How would you describe the musical style of your solo albums? Where do your lyrics refer to? What does inspire you to write music and lyrics?
I name this style “Gothspel” and it is a mix of art rock, darkwave and alternative. There are no written lyrics on the first album, for they are the result of improvisation. Nonetheless, I can now say that “Burn” was the prophet of ''Dark Room''. In "Dark Room" the lyrics mention the acceptance of the separation from a vast and futile love. Generally, I get inspired from many things unconsciously and the lyrics are coming out through improvisation.
Your music is dark and atmospheric. Why is that? Is there a light at the end of the tunnel?
I am a very optimistic person and I love to live and create nice moments. I think that the music is keeping the balance. There’s always a light for me.
Which emotions and thoughts do you express through your songs?
I am expressing all of my thoughts. Music makes no exception, in my opinion. That is one of the main reasons why I believe that music also has healing abilities.
What did help you shape your personal identity as an artist, your personal way of singing and composing?
Firstly it was my band Mosquito. Also Jargon (Verbal Delirium) with whom I' ve spent many hours listening to music and finally the fact that I graduated from the National Conservatory, gave me the opportunity to experiment with harmony and finding my identity as a composer. Last but not least these are some musicians who made the difference in my music mindset and feeling - David Bowie, The Cure, Peter Gabriel, Pink Floyd, Sisters of Mercy, Bauhaus, The Muse, Pain of Salvation and more.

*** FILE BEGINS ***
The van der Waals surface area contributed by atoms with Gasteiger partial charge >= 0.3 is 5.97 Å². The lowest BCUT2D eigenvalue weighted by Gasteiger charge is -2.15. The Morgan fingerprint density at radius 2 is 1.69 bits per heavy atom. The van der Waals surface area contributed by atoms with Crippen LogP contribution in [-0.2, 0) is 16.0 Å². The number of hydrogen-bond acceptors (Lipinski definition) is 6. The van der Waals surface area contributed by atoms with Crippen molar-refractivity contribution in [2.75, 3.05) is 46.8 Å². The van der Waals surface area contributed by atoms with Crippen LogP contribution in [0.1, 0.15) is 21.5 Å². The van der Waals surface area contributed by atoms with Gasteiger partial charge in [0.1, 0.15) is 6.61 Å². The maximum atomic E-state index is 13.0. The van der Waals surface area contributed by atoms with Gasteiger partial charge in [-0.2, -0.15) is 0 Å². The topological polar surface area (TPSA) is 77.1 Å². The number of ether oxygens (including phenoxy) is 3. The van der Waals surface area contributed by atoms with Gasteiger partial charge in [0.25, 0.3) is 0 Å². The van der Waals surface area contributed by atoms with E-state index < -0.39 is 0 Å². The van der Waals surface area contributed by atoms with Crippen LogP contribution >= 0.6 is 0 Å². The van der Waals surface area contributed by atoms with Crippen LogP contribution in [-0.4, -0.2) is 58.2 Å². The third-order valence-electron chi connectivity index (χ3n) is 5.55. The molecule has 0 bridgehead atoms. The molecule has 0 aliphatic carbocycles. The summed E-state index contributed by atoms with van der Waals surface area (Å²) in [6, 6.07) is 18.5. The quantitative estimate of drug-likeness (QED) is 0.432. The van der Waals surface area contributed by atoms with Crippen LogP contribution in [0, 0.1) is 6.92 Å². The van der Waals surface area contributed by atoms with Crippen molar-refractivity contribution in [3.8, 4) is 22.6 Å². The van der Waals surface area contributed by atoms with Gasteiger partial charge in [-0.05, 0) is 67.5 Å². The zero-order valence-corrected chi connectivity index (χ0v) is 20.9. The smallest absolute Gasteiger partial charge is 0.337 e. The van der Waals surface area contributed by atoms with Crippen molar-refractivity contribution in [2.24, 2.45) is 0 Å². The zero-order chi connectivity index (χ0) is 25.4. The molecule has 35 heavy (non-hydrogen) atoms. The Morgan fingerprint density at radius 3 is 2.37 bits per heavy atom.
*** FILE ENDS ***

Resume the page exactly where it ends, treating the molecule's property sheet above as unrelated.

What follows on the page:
Which is the news from the Mosquito camp? When should we expect the new album?
The new album of Mosquito is already in the recording process. The album will be released approximately in September 2021.
You have just released the debut EP of your side project, Onism. How was Onism formed? How different are the songs of Onism, compared to the songs of Mosquito and Lupe?
Onism was formed when Luna and I were improvising and playing some music in my studio one year ago. We created four cover songs and then we decided to start this new duo music project. After the EP, we just finished our first album, which is going to be released on July 1, 2021. All the three projects have their unique sound and feeling. The difference is huge and that is the point of having other projects/bands. Different instruments, people and emotions are leading to different songs. The only thing they have in common is the need for expression.
Apart from a singer, you are a vocal coach. When and under which circumstances did you start teaching?
I just wanted to offer my knowledge to people who either are trying to express themselves or want to create their own professional vocal identity and career.